Choosing the right CPU for your editing setup is key. Your CPU essentially sets the benchmark for your render times and overall performance. Nowadays, you’ll find various models of i5 and i7 processors in the market, making it hard to reach a decision.
Is i5 or i7 better for video editing? Well, that depends on a number of factors. Considering your selection criteria, there are a few things that you have to watch out for when deciding between an i5 or an i7. But what are they? Well, let’s find out.
Table of Contents
Number of Cores
The key difference between an i5 and an i7 processor is in its number of cores. Judging by the generation, an i5 usually has 4-6 cores with some mobile variants being dual-core.
On the other hand, an i7 can have up to 8 physical cores. Depending on your choice of video editing software, a higher number of cores can make a world of difference. Adobe Premiere, Sony Vegas Pro, Final Cut X all take advantage of a CPU with a high number of cores.
Video editing is an inherent CPU-intensive process. The higher the number of cores in your processor, the more suitable it is for video editing, let it be on a desktop or video editing laptop. Between an i5 and an i7 of the same generation, an i7 will come out on top in terms of performance simply due to having more cores.
However, not all i5 and i7 are created equal. If you’re considering buying an older generation intel chip, in certain cases, a newer i5 might outperform an old i7.
A common example would be the 8th gen Core i5 8600K which is more powerful than the older 7th gen Core i7 7700K processor. In general, an i7 comes with more cores than an i5 which makes it the better of the two for video editing.
Hyperthreading refers to Intel’s multi-threading technology that basically splits a physical core into 2 logical cores otherwise known as threads. As a result, your processor becomes more capable of utilizing idle resources.
3D rendering and video editing benefit massively from a higher number of threads and the multi-tasking capability that it provides.
Although all modern 11th generation i5 and i7 processors have hyperthreading enabled, that was not the case for older models. Older generation i5 models didn’t come with the hyperthreading feature, which made the i7 better for video editing. You can expect up to a 25-30% increase in performance with hyperthreading.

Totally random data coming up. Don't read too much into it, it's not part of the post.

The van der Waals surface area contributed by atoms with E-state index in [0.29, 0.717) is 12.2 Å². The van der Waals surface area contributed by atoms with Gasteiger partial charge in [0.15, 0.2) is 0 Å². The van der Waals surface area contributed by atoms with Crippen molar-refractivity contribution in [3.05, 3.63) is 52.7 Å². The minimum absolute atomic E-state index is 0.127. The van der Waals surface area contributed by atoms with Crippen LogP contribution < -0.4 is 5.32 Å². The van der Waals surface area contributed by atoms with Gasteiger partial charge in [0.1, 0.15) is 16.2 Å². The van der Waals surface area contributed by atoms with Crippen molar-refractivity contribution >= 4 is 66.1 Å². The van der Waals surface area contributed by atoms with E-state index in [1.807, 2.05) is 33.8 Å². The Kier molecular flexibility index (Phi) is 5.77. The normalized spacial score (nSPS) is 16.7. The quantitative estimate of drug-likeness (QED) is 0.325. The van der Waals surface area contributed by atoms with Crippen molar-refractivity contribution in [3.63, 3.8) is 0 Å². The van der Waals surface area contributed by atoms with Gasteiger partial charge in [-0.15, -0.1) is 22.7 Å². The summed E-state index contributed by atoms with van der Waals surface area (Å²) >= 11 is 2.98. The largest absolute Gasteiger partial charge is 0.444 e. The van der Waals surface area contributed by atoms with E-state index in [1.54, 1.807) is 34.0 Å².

The CPU cache is a faster type of memory that works in cohesion with your RAM. The RAM is generally too slow for repetitive tasks. This is why the CPU cache is an important element that directly affects your performance.
Without the CPU cache, the CPU is held back by the RAM speed. i7 processors typically come with a bigger cache than their i5 counterparts, which makes it the better option of the two for your video editing purposes.
More Cores vs a Higher Clock Speed
i5 and i7 processors come in various clock speeds. More cores or faster cores — is one of the most common questions asked when selecting a processor. While some editing software takes advantage of a higher number of cores to reduce rendering times while some utilize a higher clock speed to speed up editing.
Modern i7 processors can come with clock speeds up to 5GHz, with some having additional overclocking capability on top. i5 processors can have max turbo frequency up to 4.90GHz in a few K variants. An i7 processor will outperform a similar i5 in terms of performance and is more suited for video editing.
Price to Performance
Your CPU dictates at what rate tasks are offloaded to other components while editing. Since an i7 is typically faster and has more cores and threads than an i5, it’ll be much better for most editing software.
If you want to use GPU acceleration to make your render times faster, you’ll need a powerful enough processor to avoid a bottleneck.
A similar i7 will always outperform an i5 processor due to its number of cores and threads. However, the i5 will also be significantly inexpensive.
If you’re looking for an affordable processor to do light and moderate 1080p edits with the occasional 4k footage, an i5 can do the job. But, an i7 is the minimum requirement that you have to meet if you want to work on a professional level instead.
Your processor is the deciding factor for your system’s performance. So, is i5 or i7 better for video editing? The plain answer is that an i7 will usually be better for video editing save for a few exceptional cases.
The i5 is commonly considered to be the minimum requirement, while an i7 is usually the recommended option for video editing.